June 23, 2010 § Leave a comment
- E coli bacteria: it doesn’t just kill kids who visit farms, it can be genetically-modified to form a handy hydrocarbon for fuel use. Read the science bit at Green CarCongress.
- Scare story of the week comes courtesy of Glass’s Guides, the car valuation people, who reckon that residual (resale) values of electric vehicles will be appalling: a typical EV will be worth just 10% of its original new price at five years old, they warn. However, they suggest that separate leasing of the batteries may ease the pain. Still, I seem to remember similar scenarios predicted for hybrids, and I’ve not seen a banger-priced five-year old Prius yet.
- Volkswagen plans three EVs for China: a version of the Lavida saloon (for launch later this summer), the Golf (2013) and Up! city car (further into the future).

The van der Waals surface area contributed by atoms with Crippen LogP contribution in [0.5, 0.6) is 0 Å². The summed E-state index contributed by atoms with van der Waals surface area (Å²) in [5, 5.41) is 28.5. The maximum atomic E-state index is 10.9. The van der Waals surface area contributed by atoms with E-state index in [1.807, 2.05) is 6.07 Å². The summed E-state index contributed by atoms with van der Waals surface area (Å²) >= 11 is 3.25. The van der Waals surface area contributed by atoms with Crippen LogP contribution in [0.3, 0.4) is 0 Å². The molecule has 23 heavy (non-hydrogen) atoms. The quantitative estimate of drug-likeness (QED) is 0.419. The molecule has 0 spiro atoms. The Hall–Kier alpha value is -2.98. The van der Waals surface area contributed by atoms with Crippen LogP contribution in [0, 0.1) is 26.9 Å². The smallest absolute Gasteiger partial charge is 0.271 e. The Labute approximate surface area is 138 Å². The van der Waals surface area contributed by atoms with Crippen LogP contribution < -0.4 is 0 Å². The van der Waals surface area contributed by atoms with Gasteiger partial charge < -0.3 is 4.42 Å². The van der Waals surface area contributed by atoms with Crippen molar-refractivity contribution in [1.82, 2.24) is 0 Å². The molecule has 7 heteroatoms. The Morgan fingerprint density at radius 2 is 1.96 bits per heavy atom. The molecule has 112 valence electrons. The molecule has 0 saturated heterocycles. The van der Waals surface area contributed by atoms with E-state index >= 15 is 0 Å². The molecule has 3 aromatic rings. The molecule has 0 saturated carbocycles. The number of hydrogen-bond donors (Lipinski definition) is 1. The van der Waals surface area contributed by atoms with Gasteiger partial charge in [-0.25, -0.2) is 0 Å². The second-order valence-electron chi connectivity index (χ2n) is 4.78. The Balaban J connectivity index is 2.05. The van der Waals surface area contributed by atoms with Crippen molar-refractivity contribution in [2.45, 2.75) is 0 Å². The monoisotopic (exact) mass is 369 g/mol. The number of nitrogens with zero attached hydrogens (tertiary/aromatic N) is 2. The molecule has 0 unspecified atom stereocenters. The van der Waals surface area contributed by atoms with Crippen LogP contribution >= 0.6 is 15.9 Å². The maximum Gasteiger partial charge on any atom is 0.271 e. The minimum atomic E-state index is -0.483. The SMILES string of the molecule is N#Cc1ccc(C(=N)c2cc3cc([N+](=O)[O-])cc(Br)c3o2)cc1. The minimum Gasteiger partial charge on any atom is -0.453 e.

- Coulomb Technologies is to supply 4,600 EV charging stations as part of the ChargePoint America programme, in partnership with Ford, Chevrolet and Smart USA. These will be fitted for private and public access in Austin, Detroit, Los Angeles, New York, Orlando, Sacramento, San Jose/Bay Area, Redmond (Washington) and Washington DC.
- Toshiba is to supply electric motors to Ford for hybrid and electric vehicles, and is to build a new factory in Houston, Texas, to make these for the US market. Production will start in 2012. Toshiba has also developed a system called Charge Grid, for fast-charging of EVs.
- US government-funded firm Dow Kokam has broken ground for a factory in Midland, Michigan, to make lithium-ion batteries for the automotive sector. The company received $161million of federal aid and plans to power up to 60,000 vehicles a year.
- Biotech firm LS9, a partner to Proctor & Gamble, has won a Presidential Award for its work on renewable fuels; it’s also using bacteria, in a fermentation process for sustainable-source hydrocarbons. Science bit again at Green Car Congress, which also reports on a team of European researchers’ work on fermenting sugars for ethanol.